Mr Fearon: In our curriculum, we have Singapore Math, which is the best in the world. For language studies, we offer Mandarin, English, and Khmer. In terms of curriculum, in our primary school, we use IPC, an international school curriculum that originated from the UK and is used by more than a thousand schools around the world. It is a holistic approach to learning, based on ‘doing’ rather than listening to lectures, rote learning and copying things from the board. Then, in secondary school, we offer a Cambridge qualification which gives our students opportunities to be placed in the best universities.

Proposed illustration of Invictus International School Supplied

KT: Could you tell us more about the location where Invictus has chosen to set up its first Cambodian campus?


Mr Fearon: As our demographic is the middleclass and wealthy parents, we are located in the middle of Phnom Penh, in one of the sought-out areas. We’re following our successful business model from our schools in Singapore and Hong Kong. We are fully transforming the building and its landscape to give our students a modern and innovative schooling environment that is conducive to learning. At the same time, we try to find a balance with numbers; we are always mindful about what parents want in terms of return for their money spent and good-quality education.

Parents of course are welcome to send their children to a 25-thousand-dollar-a-year school if they wish to, but if they are budget-conscious, Invictus is their best choice, not because it is the cheaper alternative but it extends high quality education at an affordable price.


KT: Aside from academic excellence, which other qualities does Invictus hope to equip its students with?


Mr Fearon: I would say “resilience”, and it is part of our name. Invictus is a Latin word meaning “unconquerable”, which I take to be “resilient”. At the same time, we motivate our teachers, whom we have carefully recruited from all over the world; to promote creativity and innovation, which are very important for students to survive both in today’s world and the future.

KT: What do you wish to see in your students after their graduation?


Mr Fearon: I would like them to be successful in life, not just academically but holistically. One thing I’ve observed in the market is that schools promote their academic achievements or the number of grade A’s their students obtain. I don’t believe it’s a true mark of success because when I was in school, I scored average grades but look at what I have achieved and where I am now.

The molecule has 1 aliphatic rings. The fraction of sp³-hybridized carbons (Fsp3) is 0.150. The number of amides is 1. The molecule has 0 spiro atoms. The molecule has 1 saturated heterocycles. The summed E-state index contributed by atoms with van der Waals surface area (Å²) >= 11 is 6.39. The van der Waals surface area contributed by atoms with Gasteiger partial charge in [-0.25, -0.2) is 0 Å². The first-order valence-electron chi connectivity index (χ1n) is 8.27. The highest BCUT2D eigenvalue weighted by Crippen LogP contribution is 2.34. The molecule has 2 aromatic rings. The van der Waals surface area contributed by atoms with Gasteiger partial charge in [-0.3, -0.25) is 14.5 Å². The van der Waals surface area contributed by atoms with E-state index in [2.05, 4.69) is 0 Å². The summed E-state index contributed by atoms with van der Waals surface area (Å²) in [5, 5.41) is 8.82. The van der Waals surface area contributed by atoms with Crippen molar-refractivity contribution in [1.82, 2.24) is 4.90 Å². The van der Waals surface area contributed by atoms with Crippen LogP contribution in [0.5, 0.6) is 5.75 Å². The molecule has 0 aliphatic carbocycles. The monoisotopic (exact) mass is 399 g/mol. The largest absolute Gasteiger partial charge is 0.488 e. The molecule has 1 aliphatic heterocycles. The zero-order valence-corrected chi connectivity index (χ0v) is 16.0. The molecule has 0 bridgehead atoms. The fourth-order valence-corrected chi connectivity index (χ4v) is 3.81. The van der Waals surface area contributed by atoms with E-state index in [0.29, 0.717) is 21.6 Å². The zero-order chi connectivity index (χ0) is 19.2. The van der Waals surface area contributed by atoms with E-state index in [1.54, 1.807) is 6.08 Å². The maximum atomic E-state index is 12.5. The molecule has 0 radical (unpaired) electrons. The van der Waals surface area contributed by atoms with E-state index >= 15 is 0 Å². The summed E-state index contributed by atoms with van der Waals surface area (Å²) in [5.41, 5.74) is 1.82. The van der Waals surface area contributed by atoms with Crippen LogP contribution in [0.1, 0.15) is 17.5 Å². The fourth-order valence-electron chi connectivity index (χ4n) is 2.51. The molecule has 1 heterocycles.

I feel that with a resilient mindset and hard work our students can achieve greatness and this does not necessarily require academic over-achievement. That is the controversial stand I take.

I want our students to do well and to enter good universities, but I don’t think a PhD defines success in life. I believe we need to equip our students with the ability to tap their innate creativity, to overcome difficulties and to be resilient. For me, creativity is the heart of Invictus. One thing we do differently is to ask our teachers to be creative in their approach in teaching. We are not prescriptive in how they teach. We get them to follow the curriculum, but we do not instil a tick-boxing culture. Because of this, our teachers think outside of the box using various creative methods to impart knowledge to our students. Our students acquire information in an environment which allows them to absorb more because we make learning fun and exciting.


KT: What changes do you think Invictus may bring to Cambodia?


Mr Fearon: I hope Invictus will set an example to other schools, where they realise it is not about facilities they have. We already have a number of imitators already in Singapore, but that’s fine. At the end of the day, what everyone wants is to support the overall market and give children the best education possible. That’s what we are going to do here. I am not worried about others trying to compete with us because the result we are all aiming for is the same: to help everybody.